General Information

(!) Some general hints first; they may sound very familiar from other software projects:

  • Do independent changes separately: don't aggregate changes that don't belong together.
  • Install your changes early and often: don't hold your contribution back until you think it is perfect.


Before doing any changes, you are encouraged to play a bit in the sandbox, to become familiar with the Markdown syntax. Get some help on formatting.

Commit Messages

Please comment every change you make, however small. Keep all comments short and to the point, e.g. "Fixed typo." or "Added link to main page.".

Asking Questions -- on Sub-Pages

Feel free to ask questions or report problems on every page's discussion sub-page. They're reachable from the Discussion link on the top of the page, which will, when selected, create a new page if there isn't one yet.

Editing Pages

Every page on the site is editable, like in a wiki. Feel free to join in, but we do have some simple requests. Please try to match the tone of your topics and edits with the existing topics. If we all pull in the same direction these pages will be more useful for everyone, especially for our own use.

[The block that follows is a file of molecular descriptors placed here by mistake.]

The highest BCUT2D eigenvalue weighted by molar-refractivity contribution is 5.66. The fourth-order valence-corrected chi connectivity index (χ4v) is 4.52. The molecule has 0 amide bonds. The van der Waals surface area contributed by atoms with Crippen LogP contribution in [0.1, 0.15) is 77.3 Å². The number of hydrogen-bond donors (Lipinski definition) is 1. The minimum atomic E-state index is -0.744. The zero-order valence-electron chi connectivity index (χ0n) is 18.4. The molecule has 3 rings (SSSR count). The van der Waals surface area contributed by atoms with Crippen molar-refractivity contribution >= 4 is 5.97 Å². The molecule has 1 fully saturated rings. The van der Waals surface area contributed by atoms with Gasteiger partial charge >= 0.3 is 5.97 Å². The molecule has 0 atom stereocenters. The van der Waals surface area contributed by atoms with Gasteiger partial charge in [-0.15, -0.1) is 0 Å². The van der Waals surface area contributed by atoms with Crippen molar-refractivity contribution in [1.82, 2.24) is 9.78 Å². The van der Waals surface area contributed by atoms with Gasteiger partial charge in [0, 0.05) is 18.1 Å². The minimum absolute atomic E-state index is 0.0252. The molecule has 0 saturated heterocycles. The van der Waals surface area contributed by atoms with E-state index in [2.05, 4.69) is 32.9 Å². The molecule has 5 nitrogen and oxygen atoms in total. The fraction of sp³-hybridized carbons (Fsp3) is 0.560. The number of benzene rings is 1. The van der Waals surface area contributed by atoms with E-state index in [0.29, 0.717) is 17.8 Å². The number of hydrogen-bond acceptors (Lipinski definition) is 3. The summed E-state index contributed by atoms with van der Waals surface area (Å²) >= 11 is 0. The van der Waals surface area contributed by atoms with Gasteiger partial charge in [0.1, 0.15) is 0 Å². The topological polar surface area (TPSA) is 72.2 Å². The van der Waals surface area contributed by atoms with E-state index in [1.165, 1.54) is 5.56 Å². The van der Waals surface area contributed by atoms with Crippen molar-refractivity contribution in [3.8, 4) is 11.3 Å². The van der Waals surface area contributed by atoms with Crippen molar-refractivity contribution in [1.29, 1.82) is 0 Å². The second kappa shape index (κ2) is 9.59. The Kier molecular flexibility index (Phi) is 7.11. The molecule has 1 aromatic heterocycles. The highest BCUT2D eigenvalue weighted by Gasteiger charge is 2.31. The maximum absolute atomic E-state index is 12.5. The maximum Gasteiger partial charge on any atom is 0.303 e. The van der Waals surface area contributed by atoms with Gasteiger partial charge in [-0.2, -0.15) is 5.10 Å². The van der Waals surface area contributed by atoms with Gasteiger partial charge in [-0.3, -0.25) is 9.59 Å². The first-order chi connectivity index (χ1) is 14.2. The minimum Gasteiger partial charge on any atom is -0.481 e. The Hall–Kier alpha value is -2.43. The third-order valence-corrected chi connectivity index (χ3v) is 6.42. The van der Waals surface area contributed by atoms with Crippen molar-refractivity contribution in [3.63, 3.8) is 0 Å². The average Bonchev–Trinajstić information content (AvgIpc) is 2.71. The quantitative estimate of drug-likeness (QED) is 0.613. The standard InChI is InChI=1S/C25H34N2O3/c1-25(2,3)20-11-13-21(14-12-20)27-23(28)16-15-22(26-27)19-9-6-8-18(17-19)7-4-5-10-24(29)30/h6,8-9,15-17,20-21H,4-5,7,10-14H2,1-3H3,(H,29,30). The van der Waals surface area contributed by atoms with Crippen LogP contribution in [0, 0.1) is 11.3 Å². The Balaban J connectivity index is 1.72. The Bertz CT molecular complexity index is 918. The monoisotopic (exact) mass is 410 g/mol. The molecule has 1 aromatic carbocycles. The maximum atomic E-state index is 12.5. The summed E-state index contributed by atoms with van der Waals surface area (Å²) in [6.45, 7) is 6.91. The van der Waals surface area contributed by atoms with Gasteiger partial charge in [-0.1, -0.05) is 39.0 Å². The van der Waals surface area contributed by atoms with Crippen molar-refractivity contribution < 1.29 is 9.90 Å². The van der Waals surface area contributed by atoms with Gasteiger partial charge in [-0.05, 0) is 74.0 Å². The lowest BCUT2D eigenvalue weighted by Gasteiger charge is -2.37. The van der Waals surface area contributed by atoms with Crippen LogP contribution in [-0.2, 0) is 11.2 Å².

Which Pages to Work on?

If you don't know which pages to work on, please have a look at those tagged with open issue documentation. Typically, you'll have to look at the pages' source code (Markdown) to see which parts the tag applies to.

News Items

There are more detailed instructions about editing news items.

Staging Area

When you commit changes, either using the web interface or checking them in into the repository; they won't become visible on immediately, but on instead. The former set of pages, the official GNU Hurd web appearance, will be updated periodically (but manually) from the latter one, where every edit is visible immediately. This is so that we have a chance to have the pages make fit for appearance on, but you are nevertheless able to work on all pages unrestrictedly.

Editing via the Web Interface

When you have found a page you want to work on, just follow the Edit link at the top of the page. When doing this for the first time, this will first redirect you to a page where you will have to create an account. After logging in, you can edit pages.

Working on a Checkout of the Git Repository